Etowah Mounds located in Cartersville, Georgia are something that I would recommend everyone to checkout if you are in the state of Georgia. Located just about 45 minutes north of Atlanta, Georgia, these mounds are massive and gives you a feel of how this country was developed before all of the colonizing started to take place in the Americas.
This trip to the Etowah Mounds Historic Site (813 Indian Mound Rd SE, Cartersville, GA 30120) came about as my wife and I decided that we wanted to take a family day trip. Since we took a trip to Macon, Georgia to visit the Ocmulgee Mound, we figured we can’t know and seen one without seeing the other mounds in Georgia. So we took the hour and half drive north to see if their was any difference and to experience the area in Cartersville.
Anytime you get close to the Georgia mountains it’s always a great visit. Pulling up to the area you can already see one major mound that almost greets you as you turn the corner on the 52 acre land. Crazy enough, the visit to the mounds wasn’t our first time as a few days before we got there 30 minutes before it was about to close (We should have check online to see they close at 5pm), BUT we found out that day that the museum was free. This actually worked out in our favor because we was able to take in a lot of the information within the museum without feeling we truly had to rush back in from outside.
Within the museum you get to learn more about the Etowah Natives who lived in the region from 1000–1550 AD and how they lived on the shore line of the Etowah River. Inside you are able to see many of the artifacts that were found in the area from their axes, masks, dolls, ritual pipes and more. A few things that I loved about the information is seeing some of the necklaces that they would were as well which look very similar to Aztec and Mayan art work and jewel. After looking it up, comes to find out that the people who made up the Etowah Nation had migrated from Western Mexico.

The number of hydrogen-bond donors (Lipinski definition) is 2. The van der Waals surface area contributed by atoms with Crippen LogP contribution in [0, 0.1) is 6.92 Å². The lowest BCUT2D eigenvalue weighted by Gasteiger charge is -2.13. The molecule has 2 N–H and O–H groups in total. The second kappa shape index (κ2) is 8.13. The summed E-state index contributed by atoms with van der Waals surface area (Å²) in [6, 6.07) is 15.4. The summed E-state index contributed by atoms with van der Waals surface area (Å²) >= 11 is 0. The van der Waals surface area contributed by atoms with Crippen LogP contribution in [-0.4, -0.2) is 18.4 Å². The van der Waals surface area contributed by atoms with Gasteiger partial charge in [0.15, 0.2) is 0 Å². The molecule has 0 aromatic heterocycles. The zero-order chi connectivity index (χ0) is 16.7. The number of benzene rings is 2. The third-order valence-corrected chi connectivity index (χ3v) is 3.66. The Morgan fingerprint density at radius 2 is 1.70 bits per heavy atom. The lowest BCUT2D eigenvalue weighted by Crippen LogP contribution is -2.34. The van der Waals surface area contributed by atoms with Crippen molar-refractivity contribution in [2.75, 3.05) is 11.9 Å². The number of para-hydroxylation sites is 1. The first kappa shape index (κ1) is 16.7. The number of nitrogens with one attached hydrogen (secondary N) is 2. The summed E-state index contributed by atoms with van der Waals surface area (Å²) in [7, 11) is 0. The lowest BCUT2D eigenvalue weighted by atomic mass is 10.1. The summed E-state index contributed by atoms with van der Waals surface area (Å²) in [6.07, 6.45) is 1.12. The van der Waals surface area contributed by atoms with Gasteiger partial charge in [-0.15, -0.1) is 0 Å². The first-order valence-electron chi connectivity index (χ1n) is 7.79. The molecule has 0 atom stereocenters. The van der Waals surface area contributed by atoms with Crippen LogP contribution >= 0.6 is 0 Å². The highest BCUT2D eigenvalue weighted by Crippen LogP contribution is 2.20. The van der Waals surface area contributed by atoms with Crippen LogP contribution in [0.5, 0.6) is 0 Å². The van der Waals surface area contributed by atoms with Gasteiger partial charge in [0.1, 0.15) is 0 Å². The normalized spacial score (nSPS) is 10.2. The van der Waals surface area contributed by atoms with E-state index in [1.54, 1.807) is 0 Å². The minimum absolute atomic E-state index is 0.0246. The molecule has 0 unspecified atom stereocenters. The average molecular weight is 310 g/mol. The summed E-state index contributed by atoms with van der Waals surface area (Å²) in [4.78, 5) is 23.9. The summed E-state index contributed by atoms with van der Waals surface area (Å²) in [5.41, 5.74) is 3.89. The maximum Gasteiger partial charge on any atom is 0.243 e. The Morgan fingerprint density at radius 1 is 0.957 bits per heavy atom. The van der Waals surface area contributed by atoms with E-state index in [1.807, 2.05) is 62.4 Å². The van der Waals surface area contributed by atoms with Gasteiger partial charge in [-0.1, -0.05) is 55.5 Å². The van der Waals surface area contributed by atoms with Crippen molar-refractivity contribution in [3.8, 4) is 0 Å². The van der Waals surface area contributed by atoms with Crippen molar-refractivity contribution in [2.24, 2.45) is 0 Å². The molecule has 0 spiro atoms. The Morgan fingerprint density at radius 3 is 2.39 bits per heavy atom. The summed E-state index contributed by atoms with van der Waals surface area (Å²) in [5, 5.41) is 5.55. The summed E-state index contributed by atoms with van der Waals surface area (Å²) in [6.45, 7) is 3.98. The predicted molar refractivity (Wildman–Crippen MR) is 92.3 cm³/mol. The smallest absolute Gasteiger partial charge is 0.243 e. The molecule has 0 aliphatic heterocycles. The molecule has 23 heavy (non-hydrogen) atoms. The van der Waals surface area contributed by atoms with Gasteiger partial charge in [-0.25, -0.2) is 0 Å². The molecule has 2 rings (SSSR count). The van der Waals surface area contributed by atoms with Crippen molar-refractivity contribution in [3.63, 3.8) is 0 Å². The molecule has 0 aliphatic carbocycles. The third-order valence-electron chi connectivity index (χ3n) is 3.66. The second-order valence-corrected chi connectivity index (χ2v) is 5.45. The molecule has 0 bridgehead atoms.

Another thing that caught our attention was these 2 statues that we came to read on and found out that they were fertility statues that was used for rituals. Both statues were a representation of Mother Nature and would be used in rituals. When you see them at first, we almost thought they may have already had a hate for some people, because you see these white painted figures being dump in what would seem to be a hole, or maybe fire. But it was tribal paint on the statues not them actually being white.
Within the museum you also able to watch a video on the history of the Etowah Native. Watching the video you can see how thing came to be all the way to the Trail of Tears taking place in the 1830’s. It also shows why many natives, even though considered one of the 5 Civilized Tribes, did not like the Cherokee Natives that much. Before the trail of tears took place many natives started to try to work with Europeans due to diseases quickly killing off their nations from generation to generation. Which lead to many coming to accept ways they totally disagreed with but was simply trying to survive.
Out of all of them, the Cherokee was the MOST acceptive of their way and if you drive just 20 minutes north you can visit the New Echota Historic Site and understand quickly that the area looks nothing like any other Native American site and at the end all of the them took suffered a horrible loss.
Having to come back another day to visit the mounds we actually got to enjoy just being in the sun. Our daughter definitely loved this area as it allowed her to just run freely, but also their were a TON of butterflies. I’m not sure if it was because of the season or not, but it was amazing. Especially due to the symbolism of butterflies being a metaphor for transformation and hope; across cultures and it is a symbol for rebirth and resurrection, for the triumph of the spirit and the soul over the physical prison. This symbolism truly made me feel as we were protected and definitely not alone. Plus somehow my daughter was able to catch one and let it go as they continued to fly around her.
One thing I will say is I’m glad my wife and I love hiking and have been to some places that has had a massive amount of stairs. These mounds are not huge, but trust me, you might want to take a break once you get to the top of them. Many of these mounts were used for the trade, or for chiefs and their homes, or other hierarchies within the nation.
All together their are about 6 mounds, but 3 of them are more than likely be the ones you will like to see and take pictures of. This place is peaceful and is great for a class history lessons and for a family outing. The great thing about Georgia is their is so many places to visit and learn throughout this state, but the Etowah Mounds are definitely one to put on your bucket list for the state.
Checkout pictures from the Etowah Mounds Historic Site Below: